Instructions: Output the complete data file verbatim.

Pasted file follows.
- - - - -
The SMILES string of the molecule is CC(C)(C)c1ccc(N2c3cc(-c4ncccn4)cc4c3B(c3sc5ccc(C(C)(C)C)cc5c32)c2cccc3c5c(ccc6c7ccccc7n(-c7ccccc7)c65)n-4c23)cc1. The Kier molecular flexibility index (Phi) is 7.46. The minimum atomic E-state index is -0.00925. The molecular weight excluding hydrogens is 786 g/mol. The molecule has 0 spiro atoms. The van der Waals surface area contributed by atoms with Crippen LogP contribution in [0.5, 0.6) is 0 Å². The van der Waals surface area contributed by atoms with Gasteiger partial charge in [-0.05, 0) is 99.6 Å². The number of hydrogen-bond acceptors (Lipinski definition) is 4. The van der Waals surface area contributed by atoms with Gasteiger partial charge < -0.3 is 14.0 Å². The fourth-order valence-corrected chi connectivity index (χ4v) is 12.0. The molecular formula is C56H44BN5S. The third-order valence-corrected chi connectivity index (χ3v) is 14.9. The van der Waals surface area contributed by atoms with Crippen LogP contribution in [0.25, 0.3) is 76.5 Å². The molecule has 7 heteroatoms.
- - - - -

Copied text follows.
The SMILES string of the molecule is CC(C)(C)c1ccc(N2c3cc(-c4ncccn4)cc4c3B(c3sc5ccc(C(C)(C)C)cc5c32)c2cccc3c5c(ccc6c7ccccc7n(-c7ccccc7)c65)n-4c23)cc1. The Kier molecular flexibility index (Phi) is 7.46. The minimum atomic E-state index is -0.00925. The molecular weight excluding hydrogens is 786 g/mol. The molecule has 0 spiro atoms. The van der Waals surface area contributed by atoms with Crippen LogP contribution in [0.5, 0.6) is 0 Å². The van der Waals surface area contributed by atoms with Gasteiger partial charge in [-0.05, 0) is 99.6 Å². The number of hydrogen-bond acceptors (Lipinski definition) is 4. The van der Waals surface area contributed by atoms with Gasteiger partial charge < -0.3 is 14.0 Å². The fourth-order valence-corrected chi connectivity index (χ4v) is 12.0. The molecular formula is C56H44BN5S. The third-order valence-corrected chi connectivity index (χ3v) is 14.9. The van der Waals surface area contributed by atoms with Crippen LogP contribution in [0.25, 0.3) is 76.5 Å². The molecule has 7 heteroatoms.